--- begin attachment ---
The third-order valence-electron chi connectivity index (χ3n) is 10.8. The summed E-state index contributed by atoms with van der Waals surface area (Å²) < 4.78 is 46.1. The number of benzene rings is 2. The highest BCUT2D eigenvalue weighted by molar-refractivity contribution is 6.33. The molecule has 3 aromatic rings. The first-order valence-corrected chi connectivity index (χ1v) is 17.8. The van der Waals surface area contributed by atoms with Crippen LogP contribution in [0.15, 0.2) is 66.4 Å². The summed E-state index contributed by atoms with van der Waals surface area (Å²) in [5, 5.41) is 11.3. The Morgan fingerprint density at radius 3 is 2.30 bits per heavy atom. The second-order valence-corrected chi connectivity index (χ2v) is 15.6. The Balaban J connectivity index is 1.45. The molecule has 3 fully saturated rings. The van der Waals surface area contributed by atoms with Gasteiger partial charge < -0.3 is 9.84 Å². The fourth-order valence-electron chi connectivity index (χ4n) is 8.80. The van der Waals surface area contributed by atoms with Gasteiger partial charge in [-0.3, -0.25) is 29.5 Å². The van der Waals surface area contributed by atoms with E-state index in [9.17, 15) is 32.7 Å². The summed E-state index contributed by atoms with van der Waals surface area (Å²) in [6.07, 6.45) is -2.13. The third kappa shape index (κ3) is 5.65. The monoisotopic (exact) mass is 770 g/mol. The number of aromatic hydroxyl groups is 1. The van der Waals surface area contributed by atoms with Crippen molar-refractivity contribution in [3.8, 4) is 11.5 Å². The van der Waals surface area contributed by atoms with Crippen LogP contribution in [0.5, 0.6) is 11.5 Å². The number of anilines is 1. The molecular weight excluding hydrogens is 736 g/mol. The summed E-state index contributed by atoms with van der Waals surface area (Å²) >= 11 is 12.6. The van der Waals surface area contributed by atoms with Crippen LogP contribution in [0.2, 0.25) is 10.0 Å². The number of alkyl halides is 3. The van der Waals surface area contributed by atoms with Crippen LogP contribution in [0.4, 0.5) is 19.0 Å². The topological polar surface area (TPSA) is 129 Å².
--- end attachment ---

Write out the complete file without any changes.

The third-order valence-electron chi connectivity index (χ3n) is 10.8. The summed E-state index contributed by atoms with van der Waals surface area (Å²) < 4.78 is 46.1. The number of benzene rings is 2. The highest BCUT2D eigenvalue weighted by molar-refractivity contribution is 6.33. The molecule has 3 aromatic rings. The first-order valence-corrected chi connectivity index (χ1v) is 17.8. The van der Waals surface area contributed by atoms with Crippen LogP contribution in [0.15, 0.2) is 66.4 Å². The summed E-state index contributed by atoms with van der Waals surface area (Å²) in [5, 5.41) is 11.3. The Morgan fingerprint density at radius 3 is 2.30 bits per heavy atom. The second-order valence-corrected chi connectivity index (χ2v) is 15.6. The Balaban J connectivity index is 1.45. The molecule has 3 fully saturated rings. The van der Waals surface area contributed by atoms with Gasteiger partial charge < -0.3 is 9.84 Å². The fourth-order valence-electron chi connectivity index (χ4n) is 8.80. The van der Waals surface area contributed by atoms with Gasteiger partial charge in [-0.3, -0.25) is 29.5 Å². The van der Waals surface area contributed by atoms with E-state index in [9.17, 15) is 32.7 Å². The summed E-state index contributed by atoms with van der Waals surface area (Å²) in [6.07, 6.45) is -2.13. The third kappa shape index (κ3) is 5.65. The monoisotopic (exact) mass is 770 g/mol. The number of aromatic hydroxyl groups is 1. The van der Waals surface area contributed by atoms with Crippen molar-refractivity contribution in [3.8, 4) is 11.5 Å². The van der Waals surface area contributed by atoms with Crippen LogP contribution in [0.5, 0.6) is 11.5 Å². The number of anilines is 1. The molecular weight excluding hydrogens is 736 g/mol. The summed E-state index contributed by atoms with van der Waals surface area (Å²) >= 11 is 12.6. The van der Waals surface area contributed by atoms with Crippen LogP contribution in [0.2, 0.25) is 10.0 Å². The number of alkyl halides is 3. The van der Waals surface area contributed by atoms with Crippen LogP contribution in [0.4, 0.5) is 19.0 Å². The topological polar surface area (TPSA) is 129 Å².